Repotting House Plants: House plant pots and containers are a vital element of the plants life. Read the best and easiest instructions for repotting and care of house plants.
If a plant is knocked out of it's container, the small white roots may be seen coming through the ball of soil and beginning to curl around the outside of it. That is a plant that is root-bound. House plant care involves repotting, and the time for repotting the young plants has arrived when these roots have made a thick network around the ball of soil, but before they become brown and woody. In other words, while they are still white and succulent (working roots).
The potting up, as a general rule, should be to a pot only one size larger, For example, go from a 3" pot to a 4" pot, or from a 4" pot to a 5" pot.
Remove the plant from the old pot by holding the stem of the plant between the index and middle finger of the left hand, and with your right hand turning the pot over and tapping the edge of the rim sharply against the edge of the bench or table....You're half-way there!!
The next step in repotting house plants, is before putting the plant into the new pot, remove the top half inch of soil and gently loosen up the lower half of the ball of roots, if it is firmly matted.
Put soil in the bottom of the pot to a depth that when the ball of roots is covered with half an inch or so of new soil, the surface will still be about half an inch below the rim of the pot. Hold the plant in place with the left hand, and with the right fill in around it, making the soil firm as before. Water and care after repotting house plants is the same as after the first potting.
Pots 4" or over in size can be helped for sufficient drainage. A good material to use is broken charcoal, in pieces 1/2 to 1" in diameter. Pieces of broken pots, cinders or rough stones will work will too. Be sure that the drainage hole is not covered; if pieces of pots are used, put the concave side down over the hole. The depth of the drainage material will be from 1/2" to 3", according to the size of the pot. Over this rough material put a little screenings, leaf mould or sphagnum moss, to prevent the soil's washing down into it. Then fill in with soil and pot in the regular way.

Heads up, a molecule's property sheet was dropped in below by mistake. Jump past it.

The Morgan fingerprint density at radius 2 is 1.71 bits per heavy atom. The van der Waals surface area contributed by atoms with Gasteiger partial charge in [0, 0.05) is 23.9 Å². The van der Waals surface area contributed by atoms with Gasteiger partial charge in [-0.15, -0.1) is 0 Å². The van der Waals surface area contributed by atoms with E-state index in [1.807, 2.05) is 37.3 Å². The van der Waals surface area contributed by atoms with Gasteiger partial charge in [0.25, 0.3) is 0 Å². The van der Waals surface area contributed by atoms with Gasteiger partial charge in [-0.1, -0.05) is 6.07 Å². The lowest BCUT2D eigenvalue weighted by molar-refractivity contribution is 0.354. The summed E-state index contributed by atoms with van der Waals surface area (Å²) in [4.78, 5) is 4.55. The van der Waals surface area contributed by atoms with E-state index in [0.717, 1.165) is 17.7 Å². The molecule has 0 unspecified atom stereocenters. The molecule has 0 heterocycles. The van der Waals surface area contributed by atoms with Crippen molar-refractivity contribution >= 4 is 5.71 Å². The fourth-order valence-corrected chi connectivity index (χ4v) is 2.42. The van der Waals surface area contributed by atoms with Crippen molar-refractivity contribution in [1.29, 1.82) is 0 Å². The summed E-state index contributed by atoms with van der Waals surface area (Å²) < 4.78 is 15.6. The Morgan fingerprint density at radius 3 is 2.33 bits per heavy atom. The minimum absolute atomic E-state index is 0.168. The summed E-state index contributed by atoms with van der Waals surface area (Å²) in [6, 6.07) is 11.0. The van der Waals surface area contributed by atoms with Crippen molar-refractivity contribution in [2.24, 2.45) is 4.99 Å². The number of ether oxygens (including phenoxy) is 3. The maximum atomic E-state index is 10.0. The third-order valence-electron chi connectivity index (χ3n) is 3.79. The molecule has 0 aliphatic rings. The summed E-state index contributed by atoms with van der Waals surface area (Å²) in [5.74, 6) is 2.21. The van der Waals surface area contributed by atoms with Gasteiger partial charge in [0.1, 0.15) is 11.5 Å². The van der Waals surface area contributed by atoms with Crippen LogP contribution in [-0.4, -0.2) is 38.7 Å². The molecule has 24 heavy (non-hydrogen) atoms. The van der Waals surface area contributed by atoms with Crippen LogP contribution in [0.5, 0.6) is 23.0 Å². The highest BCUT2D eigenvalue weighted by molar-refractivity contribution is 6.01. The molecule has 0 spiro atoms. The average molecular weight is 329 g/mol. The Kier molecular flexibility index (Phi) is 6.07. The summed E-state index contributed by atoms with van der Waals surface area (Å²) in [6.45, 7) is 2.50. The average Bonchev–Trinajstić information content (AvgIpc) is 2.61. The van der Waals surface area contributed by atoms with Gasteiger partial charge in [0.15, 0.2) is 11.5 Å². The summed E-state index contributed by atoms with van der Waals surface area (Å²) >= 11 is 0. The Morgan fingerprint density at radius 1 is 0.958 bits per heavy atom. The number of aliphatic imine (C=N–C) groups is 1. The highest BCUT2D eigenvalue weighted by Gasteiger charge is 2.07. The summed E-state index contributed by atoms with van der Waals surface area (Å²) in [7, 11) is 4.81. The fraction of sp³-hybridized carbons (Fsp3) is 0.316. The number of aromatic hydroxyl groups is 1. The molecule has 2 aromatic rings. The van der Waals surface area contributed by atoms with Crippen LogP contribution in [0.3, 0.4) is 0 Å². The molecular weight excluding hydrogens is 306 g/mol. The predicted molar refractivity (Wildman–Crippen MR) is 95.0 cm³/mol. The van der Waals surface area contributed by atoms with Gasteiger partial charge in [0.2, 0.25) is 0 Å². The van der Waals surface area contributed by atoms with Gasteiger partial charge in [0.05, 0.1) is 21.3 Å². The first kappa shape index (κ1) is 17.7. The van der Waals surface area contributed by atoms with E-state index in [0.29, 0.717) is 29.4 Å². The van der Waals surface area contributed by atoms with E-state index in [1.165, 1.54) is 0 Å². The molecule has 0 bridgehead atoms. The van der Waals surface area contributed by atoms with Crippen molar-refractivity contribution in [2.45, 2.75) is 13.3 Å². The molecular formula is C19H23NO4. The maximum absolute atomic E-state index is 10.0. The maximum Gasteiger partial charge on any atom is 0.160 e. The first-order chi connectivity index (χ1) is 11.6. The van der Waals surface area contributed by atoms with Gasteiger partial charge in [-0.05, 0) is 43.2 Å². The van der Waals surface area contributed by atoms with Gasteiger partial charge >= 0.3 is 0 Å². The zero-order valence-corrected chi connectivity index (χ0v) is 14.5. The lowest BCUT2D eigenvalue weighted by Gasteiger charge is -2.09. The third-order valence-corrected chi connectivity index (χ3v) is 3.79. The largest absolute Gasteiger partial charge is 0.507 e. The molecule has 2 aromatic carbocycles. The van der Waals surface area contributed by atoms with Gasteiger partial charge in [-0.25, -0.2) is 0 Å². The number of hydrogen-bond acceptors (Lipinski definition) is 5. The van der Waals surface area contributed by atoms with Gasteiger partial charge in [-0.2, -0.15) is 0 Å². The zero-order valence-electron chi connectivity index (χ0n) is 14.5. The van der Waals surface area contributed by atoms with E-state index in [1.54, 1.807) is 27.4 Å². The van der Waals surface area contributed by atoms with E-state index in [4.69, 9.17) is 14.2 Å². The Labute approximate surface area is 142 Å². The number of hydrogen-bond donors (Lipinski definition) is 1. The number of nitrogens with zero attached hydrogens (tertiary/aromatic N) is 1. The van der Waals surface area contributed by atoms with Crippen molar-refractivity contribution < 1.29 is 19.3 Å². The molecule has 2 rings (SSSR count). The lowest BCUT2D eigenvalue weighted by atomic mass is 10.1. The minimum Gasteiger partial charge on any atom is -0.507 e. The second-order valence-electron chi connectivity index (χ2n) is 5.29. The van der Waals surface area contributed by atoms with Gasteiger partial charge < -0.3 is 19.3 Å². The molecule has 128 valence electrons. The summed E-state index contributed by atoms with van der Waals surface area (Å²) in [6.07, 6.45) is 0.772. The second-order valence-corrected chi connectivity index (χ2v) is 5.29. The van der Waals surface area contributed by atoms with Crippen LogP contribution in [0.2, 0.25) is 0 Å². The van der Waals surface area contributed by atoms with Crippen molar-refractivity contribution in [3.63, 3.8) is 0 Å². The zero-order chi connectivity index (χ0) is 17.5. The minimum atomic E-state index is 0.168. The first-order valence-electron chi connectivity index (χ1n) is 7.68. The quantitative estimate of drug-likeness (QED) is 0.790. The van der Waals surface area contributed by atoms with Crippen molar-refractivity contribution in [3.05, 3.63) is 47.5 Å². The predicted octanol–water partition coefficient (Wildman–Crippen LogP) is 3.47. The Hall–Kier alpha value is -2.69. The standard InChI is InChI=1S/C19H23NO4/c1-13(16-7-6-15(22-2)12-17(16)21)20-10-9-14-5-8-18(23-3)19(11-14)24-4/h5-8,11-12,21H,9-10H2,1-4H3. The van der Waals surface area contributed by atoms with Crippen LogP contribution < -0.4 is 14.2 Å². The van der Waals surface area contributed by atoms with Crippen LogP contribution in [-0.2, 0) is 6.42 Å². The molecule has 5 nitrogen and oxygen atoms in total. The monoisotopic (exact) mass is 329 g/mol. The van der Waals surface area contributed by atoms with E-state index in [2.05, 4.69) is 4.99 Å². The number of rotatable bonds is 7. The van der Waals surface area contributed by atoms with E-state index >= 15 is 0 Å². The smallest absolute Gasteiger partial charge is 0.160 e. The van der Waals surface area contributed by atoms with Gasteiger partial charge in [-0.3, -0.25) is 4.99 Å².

The time for repotting house plants is at the beginning of their growing season. It varies, of course, with the different kinds. But, the great majority start into new growth in the spring and should be repotted from the middle of March to the middle of May.
Plants kept through the winter for stock plants are usually started up and repotted early in February to induce the abundant new growth that furnishes cuttings. The method of repotting will depend on the nature of the plant.
Soft-wooded plants, like geraniums, are put in the ordinary way and firmed with the fingers. Palms do best with the new soil more firmly packed around the old ball of roots. Hard-wooded plants with very fine roots, like the azaleas, should have the soil rammed down firmly about the old ball. With this method, it's often times necessary to use a blunt, flat piece of wood.
Plants that have been crocked in the old pots should have this material removed, if possible, before going into their new containers.
Plants in large pots often use up all the plant food available, and where they can't be given a larger pot, this can become quite a problem. They are usually striking house plants which you don't want to lose. Remove this kind of plant from its pot and carefully wash all the soil from the roots. Clean the pot and carefully repot in fresh soil in the same pot. The result will be extremely good!!!
Until you become really good in the "art" of repotting plants, it would do you good to practice with every plant and cutting that you can find. If you have mistakes to make, make them with these, so that your favorite plants may be handled safely.